Kathryn’s a classically-trained violinist and singer-songwriter-guitarist hailing from Portland, Oregon, and Bones Will Last is her fourth full-length album. It’s also the first of her albums to consciously adopt an equal-handed approach, presenting five songs interspersed among (i.e. alternating with) five instrumental tracks. This, Kathryn says, is the natural result of spending several years cultivating her own style and approach to music whereby the lyrics can reside confidently and naturally in the context of the music. She’s spent a while working as a side-person on other folks’ albums, and thus realises and understands the problem of creating a cohesive sound that works across the forms and genres. In that context, I’m not sure she’s quite achieved her objective here, and although she’s been able to demonstrate her versatility across the board in all the above-mentioned disciplines it doesn’t really add up to a unified album. Having said that, there’s much to admire and enjoy, and I do regret not having experienced Kathryn’s music before – apart, that is, from her contribution to a live set by Dutch folk harmony duo The Lasses which I reviewed last year.
Kathryn’s blessed with a lovely, lyrical singing voice, and there’s a natural sense of flow and style to her performing as well as her writing. She’s also able to make good use of rich-toned backdrops incorporating gorgeous textures such as her octave fiddle either singly or in (presumably multitracked) consort, as on Never Be for instance. Elsewhere she plays guitar, as on the album’s philosophical title track (which is also the subject of a rather quirky little video on YouTube).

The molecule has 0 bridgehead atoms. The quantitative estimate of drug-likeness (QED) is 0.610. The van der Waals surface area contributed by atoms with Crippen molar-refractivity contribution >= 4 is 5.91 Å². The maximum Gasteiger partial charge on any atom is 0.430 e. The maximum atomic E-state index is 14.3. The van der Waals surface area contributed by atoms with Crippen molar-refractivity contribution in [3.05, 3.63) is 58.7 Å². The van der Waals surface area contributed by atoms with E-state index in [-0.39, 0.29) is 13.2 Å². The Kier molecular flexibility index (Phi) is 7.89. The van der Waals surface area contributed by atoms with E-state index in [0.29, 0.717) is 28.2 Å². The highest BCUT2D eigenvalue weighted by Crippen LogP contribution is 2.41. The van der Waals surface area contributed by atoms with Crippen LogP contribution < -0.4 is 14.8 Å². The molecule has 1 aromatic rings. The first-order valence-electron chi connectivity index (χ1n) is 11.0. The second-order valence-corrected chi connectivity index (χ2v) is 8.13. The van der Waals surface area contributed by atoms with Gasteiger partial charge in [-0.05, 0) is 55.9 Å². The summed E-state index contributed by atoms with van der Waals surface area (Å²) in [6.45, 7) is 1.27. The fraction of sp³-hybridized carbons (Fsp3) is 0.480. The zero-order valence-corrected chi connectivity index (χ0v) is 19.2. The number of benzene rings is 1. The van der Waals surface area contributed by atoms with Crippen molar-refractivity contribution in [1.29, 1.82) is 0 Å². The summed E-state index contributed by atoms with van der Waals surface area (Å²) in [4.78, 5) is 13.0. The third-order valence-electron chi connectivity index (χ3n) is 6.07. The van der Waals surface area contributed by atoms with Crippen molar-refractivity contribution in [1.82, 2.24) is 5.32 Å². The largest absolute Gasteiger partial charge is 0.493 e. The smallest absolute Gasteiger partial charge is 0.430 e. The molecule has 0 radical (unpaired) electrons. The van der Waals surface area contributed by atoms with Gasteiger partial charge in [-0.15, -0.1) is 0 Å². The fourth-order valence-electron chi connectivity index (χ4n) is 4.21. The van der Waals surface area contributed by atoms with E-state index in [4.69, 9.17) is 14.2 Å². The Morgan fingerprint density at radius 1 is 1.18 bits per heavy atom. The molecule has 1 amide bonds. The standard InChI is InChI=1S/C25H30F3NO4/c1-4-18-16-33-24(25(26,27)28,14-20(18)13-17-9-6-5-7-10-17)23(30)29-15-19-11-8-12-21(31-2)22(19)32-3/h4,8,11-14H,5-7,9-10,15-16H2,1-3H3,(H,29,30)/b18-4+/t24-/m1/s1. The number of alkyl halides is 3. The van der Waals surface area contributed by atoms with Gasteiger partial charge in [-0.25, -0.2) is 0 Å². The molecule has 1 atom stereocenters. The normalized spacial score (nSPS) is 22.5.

It’s not an easy album to get a good overview of, however, due to the tedious download process imposed on the reviewer, which denies any form of continuous listening experience; additionally, there being no accompanying documentation (and no credits on her website either) it’s not clear whether Kathryn is playing all the instruments herself or whether the mandolin, double bass and piano are down to guest musicians. Two of the songs – Thaw and Sweet Chariot – have a piano-led backing which betrays a distinct classical influence, lending a wistful ambience, but for me the most impressive of the songs is Last Day, which deals honestly with the loss of self and the ending of a relationship. The instrumental tracks provide an abundance of stylistic variety too, from the classical/baroque-styled Fugue (also the subject of a curious YouTube video) to the energetic, Scandinavian-influenced Bjorne Stompe (which, unaccountably, seems to run out of steam sooner than anticipated). All the instrumental tracks, in common with the songs, are Kathryn’s own compositions.
In the end, however, the diversity of styles and settings on this album just about works in Kathryn’s favour, I’m glad to say.
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